Some weird and outlandish, others full of melancholy and drama; there is much to learn from the stories that sit behind the world famous Halong Bay landscape.
“Come with me and you’ll be in a world of pure imagination
Take a look and you’ll see into your imagination
We’ll begin with a spin, traveling in the world of my creation
If you want to view paradise simply look around and view it.”
The Halong Bay landscape has been shaped and reshaped from millions of years of erosive forces; today, the myriad islets, caves, grottoes, canals, and countless other formations make up an important part of Halong’s diverse ecosystem- but did you know that many of them are accompanied by their own legend, inspired by the forefathers of Vietnam?
Trong Mai Islet (Fighting Cock Islet)
With a total of 1,960 Halong Bay islets and islands, there is plenty to explore in this region. Located in the southwestern part of Halong Bay, Trong Mai Islet sits about 5 kilometers from Bai Chay tourist wharf, and reaches near 10 meters above sea level. The apparent shape of a couple of cocks appearing to rise from the blue sea is where Trong Mai gained its nickname. These two huge formations have stood by the other for thousands of years. According to the story told by the locals, Trong Mai Islet represents faithfulness of love.
Indeed one of the highlights of the Halong Bay landscape are the incredible sunrises for which the bay is known, and indeed this Halong Bay islet is most beautiful at dawn, when the sun sheds the first shine of a day and lights up the ancient stone.
Dinh Huong Islet (Incense Burner Islet)
Dinh Huong Islet, also known as Lu Huong Islet, also bears a name whose origin stems from its perceived shape, which is said to look quite similar to an incense burner- an important object within Vietnam culture and religion.
This islet stands on the main route of several Halong Bay cruises, a route that is said to be one of the most rewarding travel routes for viewing islands, islets, and amazing caves and grottoes– all of which contribute to making the Halong Bay landscape so memorable.
This Halong Bay islet consists of just one huge stone in the shape of an incense burner, whose four pins beneath are only visible when the tide is low. Along with Fighting Cock Islet, Dinh Huong Islet has become one of the most iconic images of Halong Bay; you can see the islet’s image printed on the 200,000 VND note – signifying its symbolic value in Vietnam. According to scientists, Dinh Huong is an important piece of evidence that can help us understand the geological and geomorphological values of the Halong Bay landscape.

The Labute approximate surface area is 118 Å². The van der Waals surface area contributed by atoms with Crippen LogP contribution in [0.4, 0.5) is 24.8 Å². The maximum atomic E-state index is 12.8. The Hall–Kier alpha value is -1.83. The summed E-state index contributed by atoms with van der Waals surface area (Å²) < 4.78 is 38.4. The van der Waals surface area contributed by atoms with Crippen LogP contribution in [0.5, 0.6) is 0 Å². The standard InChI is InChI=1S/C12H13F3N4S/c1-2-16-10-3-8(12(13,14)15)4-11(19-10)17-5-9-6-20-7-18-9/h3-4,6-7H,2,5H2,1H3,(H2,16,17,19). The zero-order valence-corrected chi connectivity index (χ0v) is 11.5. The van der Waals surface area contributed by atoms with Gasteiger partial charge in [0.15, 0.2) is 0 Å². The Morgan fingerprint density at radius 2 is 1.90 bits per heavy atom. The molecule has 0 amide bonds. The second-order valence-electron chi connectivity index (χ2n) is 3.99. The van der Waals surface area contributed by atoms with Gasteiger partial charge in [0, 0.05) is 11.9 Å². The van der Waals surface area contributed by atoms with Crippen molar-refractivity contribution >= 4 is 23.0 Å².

But Islet (Pen Islet)
Standing tall just off the shores of the nearby Cat Ba Island, Pen Islet is a favoured stop for cruises en route to the more well-known Ba Trai Dao islet. Adjacent to this Halong Bay islet, a small, perfectly pristine beach is often used as an anchor point for tourist boats whose guests fancy a dip in the water.
Considered a “monument” of the Halong Bay landscape, Pen Islet is an ideal stop for a spot of snorkelling, swimming, sunbathing, or simply enjoying the peaceful scenery.
Cruises that go here: *coming soon!*
Cho Da Islet (Stone Dog Islet)
Located in the west of the bay near Dau Go Cave, Cho Da Islet (sometimes known as Stone Dog Islet) gained its nickname for its appearance of a dog’s head turning out to sea. The image of the stone dog staying outside the door at the position of a doorman is a relatively familiar image in Vietnam; most of the traditional temples and ancient houses have a pair of stone dogs on either side of the gate; they greet, inform of visitors, and protect the house from danger and evil.
In amongst the rest of the impressive Halong Bay landscape, Cho Da Islet is a must-see spot while on a journey to discover the bay.
Con Coc Islet (Toad Islet)
Just 30 minutes away from Bai Chay Wharf, this Halong Bay islet reaches just shy of 9 meters above sea level, and when viewed from a far distance, is said to resemble a big toad waiting for the rain in the middle of the sea.
According to a story of the Vietnamese people, God once forgot to make rain, resulting in serious droughts which threatened the lives of all species on earth. A brave toad led a group of animals to meet God to appeal to him for rain. That toad was honored as the uncle of God and thereafter, whenever the toad grinds its teeth together, it rains immediately. The ‘grind of the toad’ is today regarded as a sign of oncoming rain and helps Vietnamese farmers forecast the weather.